Institutions at Play: Library Island coverage at the Finnish Library Association

“Eye-opening, polyphonic and above all fun” – at least, that’s how Google translates this piece on Library Island by the Finnish librarian Riitta Kangas.

Riitta focusses on the playful and collaborative aspects of the activity. Library Island allows people to jointly approach difficult issues in a safely fictional setting, before taking the lessons learned back into the real world, where they may be applied to achieve practical goals.

You can read more about Library Island here, or check out the website of the Finnish Library Association for Riitta’s article.

 

Bandersnatch: Choosing a Future, Letting People Surprise You

Over at The Cultural Gutter, there’s a thoughtful piece about Netflix’s recent interactive film, Black Mirror: Bandersnatch.

The choose-your-own adventure film allowed viewers to shape the story of a young programmer trying to develop a computer game in 1984. Presented with either-or choices to make via their TV’s remote control, someone watching Bandersnatch can influence the outcome of the narrative – but as the story develops, the choices are increasingly unpalatable and the question of who is controlling whom becomes increasingly prominent.

The Cultural Gutter’s Alex Macfadyen writes:

What watching Bandersnatch felt like to me was entrapment. A choice between two terrible things is still a choice, but I often didn’t agree with any of the available options. There also seemed to be no way to avoid making some of the choices because you just got brought back to them after the other options resulted in a dead end. The writers clearly had a very specific moral direction they wanted the story to go, and the viewer is ultimately corralled into creating the narrative they want.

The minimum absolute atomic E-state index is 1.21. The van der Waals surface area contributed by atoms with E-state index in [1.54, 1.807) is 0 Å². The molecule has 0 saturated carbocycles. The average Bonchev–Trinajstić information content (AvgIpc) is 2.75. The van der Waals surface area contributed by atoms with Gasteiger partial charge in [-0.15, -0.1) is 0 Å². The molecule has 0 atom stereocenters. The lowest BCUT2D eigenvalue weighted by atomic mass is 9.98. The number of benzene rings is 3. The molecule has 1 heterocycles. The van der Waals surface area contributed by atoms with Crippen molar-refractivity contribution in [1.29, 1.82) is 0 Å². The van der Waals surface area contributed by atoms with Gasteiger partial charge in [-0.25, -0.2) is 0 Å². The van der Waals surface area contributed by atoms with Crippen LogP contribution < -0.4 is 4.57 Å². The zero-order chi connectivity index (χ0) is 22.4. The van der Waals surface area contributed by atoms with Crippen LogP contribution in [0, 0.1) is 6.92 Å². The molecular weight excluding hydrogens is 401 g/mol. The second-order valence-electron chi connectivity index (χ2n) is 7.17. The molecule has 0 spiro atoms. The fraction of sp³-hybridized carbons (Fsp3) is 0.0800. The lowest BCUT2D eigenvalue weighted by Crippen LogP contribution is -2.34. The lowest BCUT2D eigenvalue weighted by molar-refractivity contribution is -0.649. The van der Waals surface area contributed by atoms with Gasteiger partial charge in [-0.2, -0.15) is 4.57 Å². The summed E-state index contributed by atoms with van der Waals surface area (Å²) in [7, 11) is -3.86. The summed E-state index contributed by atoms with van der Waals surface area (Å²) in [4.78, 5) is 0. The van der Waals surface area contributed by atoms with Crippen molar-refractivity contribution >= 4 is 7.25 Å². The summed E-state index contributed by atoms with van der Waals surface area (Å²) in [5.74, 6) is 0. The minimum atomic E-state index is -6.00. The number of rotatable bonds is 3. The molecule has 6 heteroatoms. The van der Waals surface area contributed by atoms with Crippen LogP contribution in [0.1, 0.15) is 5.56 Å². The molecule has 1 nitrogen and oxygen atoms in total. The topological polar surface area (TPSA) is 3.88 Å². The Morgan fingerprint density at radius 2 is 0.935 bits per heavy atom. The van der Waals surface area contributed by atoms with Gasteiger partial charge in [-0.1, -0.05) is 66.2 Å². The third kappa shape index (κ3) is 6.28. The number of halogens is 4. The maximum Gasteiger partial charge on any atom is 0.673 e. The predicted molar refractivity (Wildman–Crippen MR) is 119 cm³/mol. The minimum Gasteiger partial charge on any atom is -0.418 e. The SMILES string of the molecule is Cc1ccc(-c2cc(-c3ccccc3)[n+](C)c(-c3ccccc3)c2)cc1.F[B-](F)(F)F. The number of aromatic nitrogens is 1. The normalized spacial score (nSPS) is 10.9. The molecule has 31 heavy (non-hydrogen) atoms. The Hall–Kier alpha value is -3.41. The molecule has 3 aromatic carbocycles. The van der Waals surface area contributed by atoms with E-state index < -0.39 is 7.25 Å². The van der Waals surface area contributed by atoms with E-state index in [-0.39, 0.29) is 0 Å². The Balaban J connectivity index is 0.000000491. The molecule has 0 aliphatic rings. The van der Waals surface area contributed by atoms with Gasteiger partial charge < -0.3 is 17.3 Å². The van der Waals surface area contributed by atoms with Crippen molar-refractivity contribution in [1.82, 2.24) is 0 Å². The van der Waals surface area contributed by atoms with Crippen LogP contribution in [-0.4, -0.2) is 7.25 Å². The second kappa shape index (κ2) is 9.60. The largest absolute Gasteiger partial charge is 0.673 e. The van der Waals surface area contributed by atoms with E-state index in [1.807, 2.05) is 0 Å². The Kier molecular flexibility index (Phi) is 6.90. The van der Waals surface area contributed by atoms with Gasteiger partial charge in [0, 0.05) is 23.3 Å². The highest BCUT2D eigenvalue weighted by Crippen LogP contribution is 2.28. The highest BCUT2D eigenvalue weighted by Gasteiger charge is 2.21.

Part of that narrative was the construction of me, the viewer, as the person forcing the character to make bad choices and lose his mind, but the viewer also only has access to the paths that the writers dictated for them so it’s more an illusion of choice. There is no path that leads to a good outcome, but you have to follow them all to find that out. In the end, I think the only choice you could make that would resolve the ethical conflict they’ve posed would be to refuse to participate and stop watching altogether.

Playing Bandersnatch, and reading Macfadyen afterwards, reminded me of a British Library Labs event I attended a couple of years back.

Jon Ingold, who has made several great choose-your-own adventure games including the subtle and troubling World War 2 drama The Interceptspoke about the relationship between players and authors of such adventures.

Rejecting the language of “empowering players” or “co-creating game narratives together”, Ingold described adventure games as puzzles where the author attempts to lure the player into a trap of their own choosing – a trap to which the player must then find a brilliant escape. The player is never in control of the story, any more than the rat who turns left or right at a given corner is in control of the maze.

These problems of choice and control lie at the heart of the workshops I’ve been running over the past couple of years. To what extent can we allow participants in an event to surprise us?